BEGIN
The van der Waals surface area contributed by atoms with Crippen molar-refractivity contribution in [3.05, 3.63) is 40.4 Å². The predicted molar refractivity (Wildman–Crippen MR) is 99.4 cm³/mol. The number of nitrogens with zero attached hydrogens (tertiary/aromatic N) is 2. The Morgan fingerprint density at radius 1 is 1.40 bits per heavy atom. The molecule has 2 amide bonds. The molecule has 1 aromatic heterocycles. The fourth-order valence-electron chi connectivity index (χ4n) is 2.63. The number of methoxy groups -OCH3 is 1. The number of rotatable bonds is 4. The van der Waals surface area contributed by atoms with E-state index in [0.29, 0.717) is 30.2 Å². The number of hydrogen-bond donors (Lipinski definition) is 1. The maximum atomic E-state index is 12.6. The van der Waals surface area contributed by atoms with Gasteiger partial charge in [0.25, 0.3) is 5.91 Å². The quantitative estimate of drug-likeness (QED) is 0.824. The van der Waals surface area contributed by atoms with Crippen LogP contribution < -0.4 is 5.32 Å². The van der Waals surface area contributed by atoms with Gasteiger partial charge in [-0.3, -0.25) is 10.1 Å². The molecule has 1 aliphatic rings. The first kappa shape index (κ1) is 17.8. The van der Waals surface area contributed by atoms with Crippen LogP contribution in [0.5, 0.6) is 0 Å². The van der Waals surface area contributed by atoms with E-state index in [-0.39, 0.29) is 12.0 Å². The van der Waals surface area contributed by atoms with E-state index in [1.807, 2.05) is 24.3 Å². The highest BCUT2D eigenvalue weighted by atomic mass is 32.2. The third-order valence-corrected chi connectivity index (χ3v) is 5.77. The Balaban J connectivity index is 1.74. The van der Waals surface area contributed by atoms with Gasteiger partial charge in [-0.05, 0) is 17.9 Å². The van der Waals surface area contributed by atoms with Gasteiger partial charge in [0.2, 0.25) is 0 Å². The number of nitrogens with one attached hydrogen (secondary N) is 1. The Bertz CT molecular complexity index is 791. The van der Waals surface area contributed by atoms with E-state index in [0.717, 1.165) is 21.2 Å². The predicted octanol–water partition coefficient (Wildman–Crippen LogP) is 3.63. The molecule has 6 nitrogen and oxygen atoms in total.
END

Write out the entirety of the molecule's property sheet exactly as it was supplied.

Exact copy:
The van der Waals surface area contributed by atoms with Crippen molar-refractivity contribution in [3.05, 3.63) is 40.4 Å². The predicted molar refractivity (Wildman–Crippen MR) is 99.4 cm³/mol. The number of nitrogens with zero attached hydrogens (tertiary/aromatic N) is 2. The Morgan fingerprint density at radius 1 is 1.40 bits per heavy atom. The molecule has 2 amide bonds. The molecule has 1 aromatic heterocycles. The fourth-order valence-electron chi connectivity index (χ4n) is 2.63. The number of methoxy groups -OCH3 is 1. The number of rotatable bonds is 4. The van der Waals surface area contributed by atoms with E-state index in [0.29, 0.717) is 30.2 Å². The number of hydrogen-bond donors (Lipinski definition) is 1. The maximum atomic E-state index is 12.6. The van der Waals surface area contributed by atoms with Gasteiger partial charge in [0.25, 0.3) is 5.91 Å². The quantitative estimate of drug-likeness (QED) is 0.824. The van der Waals surface area contributed by atoms with Crippen LogP contribution < -0.4 is 5.32 Å². The van der Waals surface area contributed by atoms with Gasteiger partial charge in [-0.3, -0.25) is 10.1 Å². The molecule has 1 aliphatic rings. The first kappa shape index (κ1) is 17.8. The van der Waals surface area contributed by atoms with Crippen LogP contribution in [0.5, 0.6) is 0 Å². The van der Waals surface area contributed by atoms with E-state index in [-0.39, 0.29) is 12.0 Å². The van der Waals surface area contributed by atoms with E-state index in [1.807, 2.05) is 24.3 Å². The highest BCUT2D eigenvalue weighted by atomic mass is 32.2. The third-order valence-corrected chi connectivity index (χ3v) is 5.77. The Balaban J connectivity index is 1.74. The van der Waals surface area contributed by atoms with Gasteiger partial charge in [-0.05, 0) is 17.9 Å². The van der Waals surface area contributed by atoms with Gasteiger partial charge in [0.2, 0.25) is 0 Å². The number of nitrogens with one attached hydrogen (secondary N) is 1. The Bertz CT molecular complexity index is 791. The van der Waals surface area contributed by atoms with E-state index in [0.717, 1.165) is 21.2 Å². The predicted octanol–water partition coefficient (Wildman–Crippen LogP) is 3.63. The molecule has 6 nitrogen and oxygen atoms in total.